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The physical, biological side of my body is much smarter than the emotional side. I learned that lesson again tonight.

I had a craving for a BLT and root beer — you know, like the good ol’ days when I ate whatever I wanted an ignored any odd after effects like cramping, burping, and bloating. No substitute seemed like it would satisfy this desire (a lettuce wrap for a BLT with a sparkling water?), so I decided to go for it.

And I paid for it.

Withing 30 minutes, I was burping and caught the hiccups. So I drank some water. Then I felt some pain in my stomach and look down to notice it was larger than usual, bloated with gas. I started getting a slight headache, and within the hour I was paying an extended visit to the bathroom.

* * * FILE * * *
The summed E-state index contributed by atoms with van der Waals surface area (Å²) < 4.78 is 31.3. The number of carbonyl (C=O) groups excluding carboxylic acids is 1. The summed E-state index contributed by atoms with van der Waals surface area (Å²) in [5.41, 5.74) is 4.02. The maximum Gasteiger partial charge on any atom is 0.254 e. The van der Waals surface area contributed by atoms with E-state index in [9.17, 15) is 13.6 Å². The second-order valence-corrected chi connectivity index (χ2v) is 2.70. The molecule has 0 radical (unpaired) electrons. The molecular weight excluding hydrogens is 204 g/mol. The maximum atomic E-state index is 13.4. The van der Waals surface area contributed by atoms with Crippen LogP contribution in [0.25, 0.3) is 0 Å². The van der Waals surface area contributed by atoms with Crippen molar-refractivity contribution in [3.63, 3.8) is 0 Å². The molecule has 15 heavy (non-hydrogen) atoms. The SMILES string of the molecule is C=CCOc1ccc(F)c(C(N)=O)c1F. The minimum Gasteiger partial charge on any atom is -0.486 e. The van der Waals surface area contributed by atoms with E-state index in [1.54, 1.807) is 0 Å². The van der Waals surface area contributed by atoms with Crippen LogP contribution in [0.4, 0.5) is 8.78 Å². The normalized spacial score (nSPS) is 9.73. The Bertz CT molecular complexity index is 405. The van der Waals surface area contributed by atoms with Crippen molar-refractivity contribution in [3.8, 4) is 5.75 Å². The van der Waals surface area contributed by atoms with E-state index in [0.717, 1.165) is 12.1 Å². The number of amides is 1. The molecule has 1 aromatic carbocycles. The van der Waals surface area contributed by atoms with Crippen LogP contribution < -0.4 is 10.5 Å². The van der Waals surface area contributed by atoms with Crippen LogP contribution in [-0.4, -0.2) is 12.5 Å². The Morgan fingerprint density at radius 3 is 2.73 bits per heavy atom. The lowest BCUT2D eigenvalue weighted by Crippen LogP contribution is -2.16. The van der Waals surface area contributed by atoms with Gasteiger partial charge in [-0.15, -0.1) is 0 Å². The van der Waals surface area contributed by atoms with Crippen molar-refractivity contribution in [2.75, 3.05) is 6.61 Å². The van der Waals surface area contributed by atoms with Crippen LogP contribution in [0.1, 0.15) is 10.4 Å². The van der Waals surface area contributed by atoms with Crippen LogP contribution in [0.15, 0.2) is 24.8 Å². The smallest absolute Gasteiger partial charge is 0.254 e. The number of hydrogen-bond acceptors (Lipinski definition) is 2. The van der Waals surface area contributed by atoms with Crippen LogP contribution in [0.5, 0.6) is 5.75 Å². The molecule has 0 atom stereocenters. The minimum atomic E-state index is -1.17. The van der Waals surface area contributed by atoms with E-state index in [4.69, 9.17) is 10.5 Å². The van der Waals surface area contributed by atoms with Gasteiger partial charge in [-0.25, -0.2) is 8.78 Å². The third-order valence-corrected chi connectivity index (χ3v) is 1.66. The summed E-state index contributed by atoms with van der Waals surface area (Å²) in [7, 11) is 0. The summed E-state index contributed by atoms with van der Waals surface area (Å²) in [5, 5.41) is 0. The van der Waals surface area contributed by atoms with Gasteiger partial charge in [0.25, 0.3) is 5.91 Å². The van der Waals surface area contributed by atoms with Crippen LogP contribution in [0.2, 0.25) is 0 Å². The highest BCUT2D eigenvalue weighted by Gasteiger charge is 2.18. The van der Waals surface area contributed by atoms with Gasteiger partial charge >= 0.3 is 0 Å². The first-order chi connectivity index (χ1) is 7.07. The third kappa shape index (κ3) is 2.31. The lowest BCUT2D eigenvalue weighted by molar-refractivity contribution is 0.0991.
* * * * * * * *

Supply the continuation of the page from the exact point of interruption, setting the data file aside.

I had it coming.

It’s not the first time I’ve tried to reintroduce breads. I’ve also tried with cheese and sour cream. But inevitably, I bloat and within a day or two, my skin starts to break out. Every time.

Sometimes I rationale that I can handle the “discomfort,” and that’s all it is — but there’s so much more to food intolerances than just the symptoms. Dr. Mark Hyman talks about food sensitivities, intolerances, and allergies at length in his books, and notes that often these reactions are symptomatic of a larger problem of body-wide inflammation. So, I may just be burping, but it’s worse inside for my body and cells. Which just makes me sad.

So no more tricking my body.

The taste of those foods is fleeting, but the repercussions aren’t worth it.

Read more about food allergies and breaking food addictions in Dr. Hyman’s piece, “Beating Food Addiction,” from the March issue.

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